Salt generator systems are becoming more and more popular due to easier maintenance and the fact the salt now replaces chlorine for out of pocket expenses. Still, there are some things to be aware of if you have a salt generator on your pool.

As for savings, it is true that salt is cheaper than chlorine. There are still costs that will be incurred in obtaining the salt system, salt cell and installation. It is likely the system will pay for itself in 2-3 years. Then after that, your costs of adding salt versus chlorine would show a bigger return on your investment.

When a salt system is installed, it comes with clear instructions on how to maintain the pool and parameters for your water chemistry. These manufacturer instructions should be followed as they will ensure prime operation of your system. For instance, some manufacturers recommend keeping the pool‟s cyanuric acid at ~ 50-75 ppm, which is
higher than the optimal ideal range of 30-50 ppm.

With a salt pool, they water does tend to feel more “soft”. Salt contents in a salt water pool are generally around 3000 ppm (which is less than a human tear and ~ 1/10th of seawater) so the water will not hurt a swimmer‟s eye. If salt levels get too high, they can increase the TDS level in your pool which can affect water clarity. So, this is something to be aware of when you have a salt water pool.

Salt levels do need to be checked, and salt does need to be added a few times a year due backwashing, bather splash out / carry out, weather conditions and possible leaks. So maintenance is still required on a salt water pool. The cell itself will require occasional cleaning. Remember also, salt is a corrosive and may „eat‟ away at metal rails and
recirculation components. They do make sacrificial anodes that can be used if corrosion is a worry or begins to take place. Additionally, the salt cell will not last forever and will need to be replaced about every 3-5 years. You should not think it is going to maintain itself as that is not the case with any pool or spa. Still, salt water pools are becoming a very popular and effective alternate sanitizer to chlorine.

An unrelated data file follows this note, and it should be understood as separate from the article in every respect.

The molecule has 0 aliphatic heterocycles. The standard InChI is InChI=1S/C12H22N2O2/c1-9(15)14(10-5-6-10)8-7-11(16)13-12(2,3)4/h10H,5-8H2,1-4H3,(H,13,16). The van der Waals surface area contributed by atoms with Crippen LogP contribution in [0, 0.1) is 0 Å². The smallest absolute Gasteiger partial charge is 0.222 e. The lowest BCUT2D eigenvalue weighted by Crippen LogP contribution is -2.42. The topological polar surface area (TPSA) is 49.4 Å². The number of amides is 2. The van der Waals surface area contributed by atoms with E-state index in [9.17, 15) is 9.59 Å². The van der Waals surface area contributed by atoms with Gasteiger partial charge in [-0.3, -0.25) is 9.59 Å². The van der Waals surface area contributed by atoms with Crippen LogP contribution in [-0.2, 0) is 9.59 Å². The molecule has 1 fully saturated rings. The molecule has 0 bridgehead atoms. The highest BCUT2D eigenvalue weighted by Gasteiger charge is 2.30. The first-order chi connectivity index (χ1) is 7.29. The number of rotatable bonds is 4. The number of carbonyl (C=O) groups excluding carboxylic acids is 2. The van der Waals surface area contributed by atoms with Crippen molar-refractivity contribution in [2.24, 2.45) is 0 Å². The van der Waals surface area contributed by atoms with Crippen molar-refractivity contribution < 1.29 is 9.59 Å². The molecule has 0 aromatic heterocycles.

With stains on any surface whether it be your clothing, carpet or pool, you need to address the stain at the onset to help prevent the possibility of stain setting in and not be able to be removed. Stains in the pool can come from many sources including leaves, metals from the source water and being introduced through the deterioration of pool the
pool components, improper resurfacing and many other means.

With salt water pools, stains can present more of a problem from sources such as metals existing in the salt itself. Stains can come in many forms, such as streaks and bleaching, and ranging from blue-green to brown stains. The pool salt that is used in the pool is not the same form as the salt you use at your dinner table or 100 percent sodium chloride. The salt used in pools contains impurities that exist in the underground salt mines which could include metals such as manganese, iron and copper which can contribute to staining. Also, if undissolved salt is added directly to the pool and sits on the surface, staining can also occur.

When using salt, you need to make sure you are using a “pool” salt as other versions can contain additives which could cause damage to your pool. Also, it is recommended to always follow manufacturer‟s instructions when adding salt to a pool. Additionally, newly plastered pools need 28 days for the surface to properly cure thus salt should not
be added during this time period. When you do add salt to a newly plastered pool, it is recommended to add it into the deep end while the pump is running and make sure all salt is completely dissolved through brushing.

Of course, maintaining proper water chemistry and having your water tested on occasion for metals is always recommended for any pool which will help to prevent the onset of stains. When there are metals in the pool, a sequestering or chelating agent can help rid them from the pool.

If the stain has onset, stain removers can prove to be helpful. With that, make sure the stain remover is not phosphorous based, as phosphates contribute to algae growth which presents a whole other set of problems.

The thing to remember with stains is preventing them is much easier than treating them, so do your best to maintain your water chemistry in its ideal range and eliminate staining sources from the pool as best you can.


*This information is obtained from the Certified Pool and Spa Operator Handbook. This information may not be applicable to your pool based on your pool type and location. One should reference all applicable regulations and standards for your facility.

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